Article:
- Dr Tessa Lewis, of Nice, said: 'In the committee's view, taking a spoonful of honey or a honey and lemon drink is a good first step a person can take for self-treatment for a cough.
- Nice cited a 2014 study of 568 people which found a 10g spoonful of honey significantly reduced the frequency and severity of coughs within a day.
- Respected health publication The British Medical Journal also backs honey for easing respiratory symptoms this Winter.
Advice published by NHS watchdog Nice and Public Health England confirms what many of us have known for years – that taking honey and lemon should be the first line of treatment for a cough.
The formal health advice follows experts concern that Doctor’s too often dole out antibiotics for coughs and colds.
You can read more here.
Under the regulations people suffering from a cough are told to drink honey and lemon rather than take antibiotics in the battle against superbugs.
The guidelines, which are aimed at both GPs and patients, came into effect in 2018 and have remained formal health advice ever since, concluding that antibiotics make little difference to cough symptoms.
Dr Tessa Lewis, of Nice, said:
"In the committee's view, taking a spoonful of honey or a honey and lemon drink is a good first step a person can take for self-treatment for a cough. Honey is a natural remedy which has been tried and tested for generations. Some people really believe in its benefits. We believe it is one treatment option which could be used by people in the first instance to reduce cough. A trial suggests honey can reduce the severity and frequency of cough after a day but doesn't have a significant effect on sleep quality for parents and children."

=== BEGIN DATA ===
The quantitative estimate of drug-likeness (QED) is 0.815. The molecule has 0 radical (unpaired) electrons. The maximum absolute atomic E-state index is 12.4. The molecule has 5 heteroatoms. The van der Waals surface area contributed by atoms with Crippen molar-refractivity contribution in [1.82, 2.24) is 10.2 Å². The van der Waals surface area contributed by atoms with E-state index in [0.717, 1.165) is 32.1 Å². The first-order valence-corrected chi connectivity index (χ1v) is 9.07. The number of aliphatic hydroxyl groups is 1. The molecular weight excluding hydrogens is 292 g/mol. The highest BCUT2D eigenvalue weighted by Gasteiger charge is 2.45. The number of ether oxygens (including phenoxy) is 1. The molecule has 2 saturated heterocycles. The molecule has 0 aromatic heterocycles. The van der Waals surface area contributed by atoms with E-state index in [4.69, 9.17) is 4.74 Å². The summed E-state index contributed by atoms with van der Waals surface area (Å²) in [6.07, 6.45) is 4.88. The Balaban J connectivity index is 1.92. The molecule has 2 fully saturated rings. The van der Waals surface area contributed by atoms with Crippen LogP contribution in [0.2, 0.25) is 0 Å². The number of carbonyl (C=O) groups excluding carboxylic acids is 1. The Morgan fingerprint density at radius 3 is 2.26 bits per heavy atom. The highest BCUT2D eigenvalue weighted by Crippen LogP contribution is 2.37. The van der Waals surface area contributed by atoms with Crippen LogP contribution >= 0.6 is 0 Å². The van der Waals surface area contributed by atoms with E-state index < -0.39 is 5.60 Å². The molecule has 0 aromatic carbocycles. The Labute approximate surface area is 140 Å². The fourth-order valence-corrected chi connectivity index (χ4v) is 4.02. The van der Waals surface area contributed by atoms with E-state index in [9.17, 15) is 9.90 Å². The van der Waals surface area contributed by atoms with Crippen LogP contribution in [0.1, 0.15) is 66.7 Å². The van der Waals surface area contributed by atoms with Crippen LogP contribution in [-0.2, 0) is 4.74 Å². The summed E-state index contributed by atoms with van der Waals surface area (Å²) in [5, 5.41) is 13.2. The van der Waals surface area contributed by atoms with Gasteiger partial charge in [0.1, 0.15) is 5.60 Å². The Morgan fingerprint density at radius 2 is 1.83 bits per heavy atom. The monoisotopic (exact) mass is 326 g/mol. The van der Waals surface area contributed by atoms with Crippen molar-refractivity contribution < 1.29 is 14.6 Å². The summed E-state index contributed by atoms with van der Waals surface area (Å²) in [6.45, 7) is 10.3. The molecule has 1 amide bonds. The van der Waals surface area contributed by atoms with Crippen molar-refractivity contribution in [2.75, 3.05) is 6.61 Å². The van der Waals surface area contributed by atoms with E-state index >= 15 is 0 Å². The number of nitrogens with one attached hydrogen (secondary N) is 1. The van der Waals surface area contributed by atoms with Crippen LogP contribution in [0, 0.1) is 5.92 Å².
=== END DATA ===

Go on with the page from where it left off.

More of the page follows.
As part of the guidelines, Nice cited a 2014 study of 568 people which found a 10g spoonful of honey significantly reduced the frequency and severity of coughs within a day.
And that’s not all...
Respected health publication The British Medical Journal also backs honey for easing respiratory symptoms this Winter.
You can read more here.
In a review of the available evidence published in the journal BMJ Evidence Based Medicine, researchers said:
"Honey is readily available, has virtually no side effects, and Doctors can recommend it as a suitable alternative to antibiotics which are often prescribed for respiratory types of infection, even though they aren’t suitable."
Upper respiratory tract infections affect the nose, throat, voice box and the large air passages (bronchi) that lead from the windpipe to the lungs. Symptoms include sore throat, blocked nose, cough, and congestion.
Honey has long been used as a home remedy to treat coughs and colds, reports the BMJ. Stating there’s evidence for its use in children, but the evidence for its effectiveness for a range of upper respiratory tract symptoms in adults hasn’t been systematically reviewed.
To plug this knowledge gap, the BMJ researchers trawled research databases for relevant studies comparing honey and preparations that included it as an ingredient with usual care: mostly antihistamines, expectorants, cough suppressants, and painkillers.
They found 14 suitable clinical trials, involving 1761 participants of varying ages. Pooled data analysis of these studies showed that honey was more effective than usual care for improving symptoms, especially the frequency and severity of coughing.
Two of the studies showed that symptoms lasted 1-2 days fewer among those treated with honey.
They conclude that "honey might provide an alternative when doctors want to prescribe something to safely treat upper respiratory tract symptoms".
If you are considering using honey this Winter to help treat an ailment, why not upgrade to a New Zealand Manuka to ensure that your body gets the maximum amount of MGO - the natural compound which gives Manuka its unique anti-bacterial properties.